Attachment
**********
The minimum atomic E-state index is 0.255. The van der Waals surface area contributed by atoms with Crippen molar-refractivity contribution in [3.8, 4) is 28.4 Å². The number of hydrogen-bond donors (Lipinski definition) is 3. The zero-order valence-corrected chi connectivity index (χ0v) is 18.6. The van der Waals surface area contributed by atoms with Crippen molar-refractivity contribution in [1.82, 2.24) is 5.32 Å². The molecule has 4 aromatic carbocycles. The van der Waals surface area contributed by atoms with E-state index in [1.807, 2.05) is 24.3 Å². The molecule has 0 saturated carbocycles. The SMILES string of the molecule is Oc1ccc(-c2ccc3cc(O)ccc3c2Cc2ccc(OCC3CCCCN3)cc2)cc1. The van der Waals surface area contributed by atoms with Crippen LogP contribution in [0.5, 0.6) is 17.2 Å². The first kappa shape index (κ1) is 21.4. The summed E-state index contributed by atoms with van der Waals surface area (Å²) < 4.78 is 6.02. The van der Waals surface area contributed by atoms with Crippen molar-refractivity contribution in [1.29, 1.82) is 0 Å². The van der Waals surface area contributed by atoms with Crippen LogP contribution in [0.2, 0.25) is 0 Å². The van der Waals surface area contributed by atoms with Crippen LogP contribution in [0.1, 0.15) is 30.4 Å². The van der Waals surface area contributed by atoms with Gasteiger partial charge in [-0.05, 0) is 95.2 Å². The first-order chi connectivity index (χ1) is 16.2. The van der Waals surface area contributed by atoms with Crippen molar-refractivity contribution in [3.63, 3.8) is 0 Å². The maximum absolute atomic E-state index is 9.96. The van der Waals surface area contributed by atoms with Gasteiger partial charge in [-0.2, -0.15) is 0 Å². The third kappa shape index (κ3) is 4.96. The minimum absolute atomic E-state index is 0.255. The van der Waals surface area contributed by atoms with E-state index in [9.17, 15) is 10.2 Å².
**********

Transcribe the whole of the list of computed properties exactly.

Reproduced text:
The minimum atomic E-state index is 0.255. The van der Waals surface area contributed by atoms with Crippen molar-refractivity contribution in [3.8, 4) is 28.4 Å². The number of hydrogen-bond donors (Lipinski definition) is 3. The zero-order valence-corrected chi connectivity index (χ0v) is 18.6. The van der Waals surface area contributed by atoms with Crippen molar-refractivity contribution in [1.82, 2.24) is 5.32 Å². The molecule has 4 aromatic carbocycles. The van der Waals surface area contributed by atoms with E-state index in [1.807, 2.05) is 24.3 Å². The molecule has 0 saturated carbocycles. The SMILES string of the molecule is Oc1ccc(-c2ccc3cc(O)ccc3c2Cc2ccc(OCC3CCCCN3)cc2)cc1. The van der Waals surface area contributed by atoms with Crippen LogP contribution in [0.5, 0.6) is 17.2 Å². The first kappa shape index (κ1) is 21.4. The summed E-state index contributed by atoms with van der Waals surface area (Å²) < 4.78 is 6.02. The van der Waals surface area contributed by atoms with Crippen molar-refractivity contribution in [1.29, 1.82) is 0 Å². The van der Waals surface area contributed by atoms with Crippen LogP contribution in [0.2, 0.25) is 0 Å². The van der Waals surface area contributed by atoms with Crippen LogP contribution in [0.1, 0.15) is 30.4 Å². The van der Waals surface area contributed by atoms with Gasteiger partial charge in [-0.05, 0) is 95.2 Å². The first-order chi connectivity index (χ1) is 16.2. The van der Waals surface area contributed by atoms with Crippen molar-refractivity contribution in [3.63, 3.8) is 0 Å². The maximum absolute atomic E-state index is 9.96. The van der Waals surface area contributed by atoms with Gasteiger partial charge in [-0.2, -0.15) is 0 Å². The third kappa shape index (κ3) is 4.96. The minimum absolute atomic E-state index is 0.255. The van der Waals surface area contributed by atoms with E-state index in [9.17, 15) is 10.2 Å².